A good story is hard to put down. But what if that story was in desperate need of an ending? One only you, the reader could provide? What if that story was as full of childish whimsy as it was of ghastly secrets and deeds? What if that story was full of charming animal people? Well, that’s Beacon Pines. This is a story within a game where the reader must navigate their way to the true path, but all sorts of obstacles and veering branches await along the way. Thankfully, they’re nearly as fun to explore as the truth.
Welcome to Beacon Pines
Beacon Pines is a sleepy little town in a mountainous woods region going through some very big changes. It was once a booming town on the back of a family business: Valentine Fertilizer. However, when its leader, Sharper Valentine, mysteriously died, Beacon Pines immediately experienced a disastrous farming season where the plants didn’t grow. It killed the Valentine business and almost killed the town built up around it until the mysterious Perennial Harvest corporation moved in, claiming it could bring the spark of life back to Beacon Pines.
But that’s not what our story is about… not primarily anyways. Our story is about Luka VanHorn: a little deer boy living in Beacon Pines. Luka’s father passed away six years prior to the events of the game, and his mother disappeared just months before, leaving him by his lonesome with his grandmother and cat person friend, Rolo. Luka holds out hope that his mom isn’t deceased, but in the meantime, he and Rolo go on adventures and get up to hijinks wherever they can find it. That leads them to some very strange events regarding sudden lights and activity at an old Valentine factory that’s supposed to be out of commission…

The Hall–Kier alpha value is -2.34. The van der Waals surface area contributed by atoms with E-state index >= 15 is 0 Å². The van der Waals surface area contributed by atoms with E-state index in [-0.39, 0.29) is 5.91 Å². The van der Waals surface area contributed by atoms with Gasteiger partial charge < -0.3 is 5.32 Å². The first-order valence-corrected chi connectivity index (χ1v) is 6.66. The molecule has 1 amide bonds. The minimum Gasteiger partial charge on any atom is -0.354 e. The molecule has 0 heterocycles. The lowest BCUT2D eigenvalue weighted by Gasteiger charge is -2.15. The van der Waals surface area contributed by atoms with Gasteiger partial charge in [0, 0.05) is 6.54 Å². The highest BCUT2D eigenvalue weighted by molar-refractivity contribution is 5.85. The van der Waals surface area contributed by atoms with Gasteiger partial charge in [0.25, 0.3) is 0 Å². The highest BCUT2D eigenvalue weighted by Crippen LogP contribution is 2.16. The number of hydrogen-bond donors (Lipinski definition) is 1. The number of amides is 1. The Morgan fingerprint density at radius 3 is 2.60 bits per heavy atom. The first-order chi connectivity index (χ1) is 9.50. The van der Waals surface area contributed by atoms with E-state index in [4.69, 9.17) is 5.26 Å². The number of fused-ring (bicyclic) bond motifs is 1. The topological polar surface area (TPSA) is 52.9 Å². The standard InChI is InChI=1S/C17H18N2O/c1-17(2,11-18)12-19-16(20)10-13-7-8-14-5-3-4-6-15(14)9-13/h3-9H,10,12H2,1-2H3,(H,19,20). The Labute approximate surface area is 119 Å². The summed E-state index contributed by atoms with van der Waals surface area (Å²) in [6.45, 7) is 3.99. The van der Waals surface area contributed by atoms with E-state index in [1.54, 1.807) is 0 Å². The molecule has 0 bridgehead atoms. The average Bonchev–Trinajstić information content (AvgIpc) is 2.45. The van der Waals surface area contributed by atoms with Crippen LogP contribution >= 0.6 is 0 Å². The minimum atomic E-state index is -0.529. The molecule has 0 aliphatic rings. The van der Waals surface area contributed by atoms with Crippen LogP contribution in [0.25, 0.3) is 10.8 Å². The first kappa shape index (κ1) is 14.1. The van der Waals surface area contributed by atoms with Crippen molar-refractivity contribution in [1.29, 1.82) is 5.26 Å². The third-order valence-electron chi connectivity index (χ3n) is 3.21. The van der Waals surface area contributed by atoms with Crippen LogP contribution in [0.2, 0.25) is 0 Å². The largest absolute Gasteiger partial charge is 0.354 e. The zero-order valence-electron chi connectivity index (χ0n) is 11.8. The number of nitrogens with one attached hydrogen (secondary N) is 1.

Grow the tree in all directions
And it leads us to the point of the game. Beacon Pines is a narrative-heavy adventure told through a very self-aware book and its narrator, known as The Chronicle. Moreover, as The Chronicle explains, not every plot point in the game is how the story is supposed to go. At certain points, players will run into crucial Turning Points where they make decisions. These decisions will alter the course of the story, sometimes for the better, and sometimes for the drastically worse.